They are part of the cultural history of the high country, and reflect major stages in the post colonisation era: cattle grazing, forestry, hydro, even fire watch towers and, more recently, huts built for recreational purposes. We also have a number of strange and random anomalies, ones that don’t really make sense: Craig’s hut near Mt Stirling as an example, which was built as a set for a film. There are, of course, those whose primary function is safety, such as Seaman’s hut near Mt Kosciusko, and huts that belong to clubs or even schools (Geelong Grammar on Mt Stirling)”.
With growing risk of wildfire, and many huts simply ageing and starting to fall apart, there is the chance that the overall number of huts will decline in coming years. Some are carefully looked after (the Kosciusko Huts Association lists the known caretakers of huts in the Snowy Mountains) but others are falling into disrepair.
I am more interested in indigenous history of the high country than huts, but I do appreciate the cultural value they hold for many people and the practical value of refuge huts.
Continue reading In praise of huts 2
There can be little doubt that our fragile alpine environment is at risk from multiple sources, including feral animals and pests, inappropriate development, logging and climate change.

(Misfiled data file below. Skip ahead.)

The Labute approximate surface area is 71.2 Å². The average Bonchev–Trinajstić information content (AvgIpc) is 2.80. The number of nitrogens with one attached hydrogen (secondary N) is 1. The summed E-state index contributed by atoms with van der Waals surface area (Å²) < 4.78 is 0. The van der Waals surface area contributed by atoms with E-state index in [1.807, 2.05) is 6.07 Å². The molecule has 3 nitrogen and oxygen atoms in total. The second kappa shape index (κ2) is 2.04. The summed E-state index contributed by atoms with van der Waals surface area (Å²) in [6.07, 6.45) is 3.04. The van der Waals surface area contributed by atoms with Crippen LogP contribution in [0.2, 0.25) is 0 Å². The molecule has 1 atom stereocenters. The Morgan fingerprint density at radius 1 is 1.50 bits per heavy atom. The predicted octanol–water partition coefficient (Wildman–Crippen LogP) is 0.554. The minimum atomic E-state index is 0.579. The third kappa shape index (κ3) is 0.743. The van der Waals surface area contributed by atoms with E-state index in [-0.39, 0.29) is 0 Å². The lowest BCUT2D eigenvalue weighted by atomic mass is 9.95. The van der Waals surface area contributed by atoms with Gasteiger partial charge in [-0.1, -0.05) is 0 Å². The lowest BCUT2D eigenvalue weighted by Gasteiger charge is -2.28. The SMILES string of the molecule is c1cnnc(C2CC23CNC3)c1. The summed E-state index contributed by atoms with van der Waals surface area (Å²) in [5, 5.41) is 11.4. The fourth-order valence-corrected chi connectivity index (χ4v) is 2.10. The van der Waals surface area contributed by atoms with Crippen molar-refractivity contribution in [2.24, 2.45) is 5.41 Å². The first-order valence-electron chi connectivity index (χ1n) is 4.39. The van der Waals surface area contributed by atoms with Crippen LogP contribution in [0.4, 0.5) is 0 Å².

What is strange is that amongst major users of our mountain environments there is so little discussion about climate change. Ski resorts generally ignore the issue, while hunters, 4 Wheel Drivers and trail bike riders are no where to be seen. Many green groups are working to head off Australia’s contribution to climate change, but the snow industry is a stand out in it’s silence on the issue given they have so much to lose if predictions of dwindling snow falls are correct.
The following is a listing of articles from Mountain Journal that
- cover the ecological and economic problems associated with climate change, and
- initiatives by individuals, organisations and businesses to tackle the problem.
This is one of the finest books written about the Australian Alps. Self published by Harry Stephenson in 1982 and long out of print, this compilation of essays about the development ok skiing in Victoria is exhaustive. Coming in at almost 500 pages, it must have been a massive effort. It is an incredible cultural history of skiing, based on a series of stories and recollections from key players in the development of skiing in the state. While we are generally offered a cattle grazing heavy history of the Alps, this book fills in details on some of the other actors in the early days of European settlement.